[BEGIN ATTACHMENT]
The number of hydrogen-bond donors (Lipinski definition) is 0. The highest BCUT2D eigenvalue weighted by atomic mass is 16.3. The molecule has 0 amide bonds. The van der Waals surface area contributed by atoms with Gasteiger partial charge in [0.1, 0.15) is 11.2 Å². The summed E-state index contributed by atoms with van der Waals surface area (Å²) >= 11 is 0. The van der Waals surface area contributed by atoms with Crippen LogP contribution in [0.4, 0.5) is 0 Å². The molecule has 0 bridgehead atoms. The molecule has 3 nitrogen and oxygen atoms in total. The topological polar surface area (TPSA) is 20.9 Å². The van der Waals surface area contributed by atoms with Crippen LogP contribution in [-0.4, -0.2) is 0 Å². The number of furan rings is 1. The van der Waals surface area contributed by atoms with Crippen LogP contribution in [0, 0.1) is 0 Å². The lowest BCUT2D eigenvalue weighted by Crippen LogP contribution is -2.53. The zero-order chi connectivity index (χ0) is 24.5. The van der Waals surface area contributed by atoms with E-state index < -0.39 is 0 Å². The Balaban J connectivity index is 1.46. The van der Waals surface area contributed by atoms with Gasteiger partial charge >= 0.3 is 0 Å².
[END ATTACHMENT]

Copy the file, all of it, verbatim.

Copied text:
The number of hydrogen-bond donors (Lipinski definition) is 0. The highest BCUT2D eigenvalue weighted by atomic mass is 16.3. The molecule has 0 amide bonds. The van der Waals surface area contributed by atoms with Gasteiger partial charge in [0.1, 0.15) is 11.2 Å². The summed E-state index contributed by atoms with van der Waals surface area (Å²) >= 11 is 0. The van der Waals surface area contributed by atoms with Crippen LogP contribution in [0.4, 0.5) is 0 Å². The molecule has 0 bridgehead atoms. The molecule has 3 nitrogen and oxygen atoms in total. The topological polar surface area (TPSA) is 20.9 Å². The van der Waals surface area contributed by atoms with Crippen LogP contribution in [-0.4, -0.2) is 0 Å². The number of furan rings is 1. The van der Waals surface area contributed by atoms with Crippen LogP contribution in [0, 0.1) is 0 Å². The lowest BCUT2D eigenvalue weighted by Crippen LogP contribution is -2.53. The zero-order chi connectivity index (χ0) is 24.5. The van der Waals surface area contributed by atoms with E-state index < -0.39 is 0 Å². The Balaban J connectivity index is 1.46. The van der Waals surface area contributed by atoms with Gasteiger partial charge >= 0.3 is 0 Å².